If you’ve ever wondered what dinosaur has 500 teeth, the answer may surprise you. Yes, many dinosaurs had a lot of teeth – perhaps more than any other animal on earth – but their record-holding number of teeth is not quite 500! Let’s take a look at some notable contenders and how many teeth they had. For comparison purposes, we’ll be using the average human being as our point of reference, who has 32 permanent teeth in his or her mouth at any given time.
Dinosaurs had more than 1000 teeth
While popular films and cartoons often depict dinosaurs with hundreds of needle-like, pointy teeth in their mouths, they probably didn’t actually have that many. Scientists estimate that non-avian dinosaurs had between 20 and 30 tooth positions (or columns) containing anywhere from three to about 10 teeth each. They also grew a new set of these baby or replacement teeth each time their current ones wore out. That means some had fewer than 500 total dinosaurian dentitions over their lifetimes!
Different types of dinosaurs
Dinosaur types are varied and dinosaurs are a diverse bunch. Here is how I broadly categorize dinosaurs: herbivores, carnivores, and omnivores. Herbivores were plant eaters, like Stegosaurus or Triceratops. Carnivores were meat eaters like Tyrannosaurus Rex or Velociraptor. And omnivores ate both plants and meat—like T-Rex!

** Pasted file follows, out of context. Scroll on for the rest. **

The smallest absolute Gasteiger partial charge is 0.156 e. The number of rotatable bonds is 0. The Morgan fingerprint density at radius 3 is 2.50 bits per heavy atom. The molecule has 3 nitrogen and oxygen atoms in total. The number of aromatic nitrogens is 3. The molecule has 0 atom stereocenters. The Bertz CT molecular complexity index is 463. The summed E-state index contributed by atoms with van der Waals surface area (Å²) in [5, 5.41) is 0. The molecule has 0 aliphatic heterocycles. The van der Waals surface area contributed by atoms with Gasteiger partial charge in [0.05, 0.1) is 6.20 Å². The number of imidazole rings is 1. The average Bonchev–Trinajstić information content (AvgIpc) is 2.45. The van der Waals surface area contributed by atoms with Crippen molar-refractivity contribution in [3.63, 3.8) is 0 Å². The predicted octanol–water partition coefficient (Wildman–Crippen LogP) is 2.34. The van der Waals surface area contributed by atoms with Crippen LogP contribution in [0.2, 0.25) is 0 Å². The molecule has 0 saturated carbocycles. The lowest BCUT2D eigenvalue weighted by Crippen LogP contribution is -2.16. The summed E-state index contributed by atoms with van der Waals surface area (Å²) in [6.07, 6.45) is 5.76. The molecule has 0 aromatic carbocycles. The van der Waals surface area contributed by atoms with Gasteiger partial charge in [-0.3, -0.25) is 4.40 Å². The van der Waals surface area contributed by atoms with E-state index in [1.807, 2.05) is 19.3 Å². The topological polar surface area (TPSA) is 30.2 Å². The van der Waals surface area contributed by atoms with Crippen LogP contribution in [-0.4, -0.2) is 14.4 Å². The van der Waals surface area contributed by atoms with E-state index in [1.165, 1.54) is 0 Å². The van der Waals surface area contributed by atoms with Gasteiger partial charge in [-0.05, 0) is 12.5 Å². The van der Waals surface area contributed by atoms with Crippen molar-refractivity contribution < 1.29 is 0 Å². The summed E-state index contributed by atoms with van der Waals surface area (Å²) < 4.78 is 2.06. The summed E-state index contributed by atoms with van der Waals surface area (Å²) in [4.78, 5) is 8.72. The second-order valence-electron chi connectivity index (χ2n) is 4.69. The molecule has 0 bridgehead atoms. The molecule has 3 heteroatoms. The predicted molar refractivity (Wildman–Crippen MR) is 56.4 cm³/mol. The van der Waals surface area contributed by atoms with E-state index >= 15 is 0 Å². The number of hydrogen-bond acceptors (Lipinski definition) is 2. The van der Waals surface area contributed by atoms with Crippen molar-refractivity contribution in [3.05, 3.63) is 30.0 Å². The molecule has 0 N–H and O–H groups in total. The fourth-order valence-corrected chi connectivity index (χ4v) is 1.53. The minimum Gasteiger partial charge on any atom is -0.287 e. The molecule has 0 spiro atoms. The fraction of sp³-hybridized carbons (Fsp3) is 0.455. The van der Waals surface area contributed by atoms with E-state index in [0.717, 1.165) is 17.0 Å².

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This enormous dinosaur, which lived around 66 to 68 million years ago, had up to 60 teeth at any one time. The number of teeth varied according to Tyrannosaurus’ age and food requirements. In most dinosaurs there are no more than four sets of replacement teeth in each jaw at any one time, but in Tyrannosaurus rex these numbers were often doubled – or even tripled – resulting in as many as 500 teeth at any one time!
The Velociraptor is known for its distinct head crest, its unusually long and low snout, and its brightly colored skull. The main purpose of their heads was to help detect prey. Their 500 teeth are used for tearing flesh from their victims in order to eat them. It also has strong limbs that allow it to run at high speeds up to 18 miles per hour. Its front legs were relatively short compared to its hind legs.
The largest land animal on earth was an herbivore dinosaur with more what dinosaur has 500 teeth. For most of its life, it used these teeth to chew leaves off trees and branches. The Brachiosaurus had dozens of small conical (pointed) teeth in its mouth at any given time. It shed these chompers constantly throughout its lifetime, replacing them with new ones that grew in behind them.
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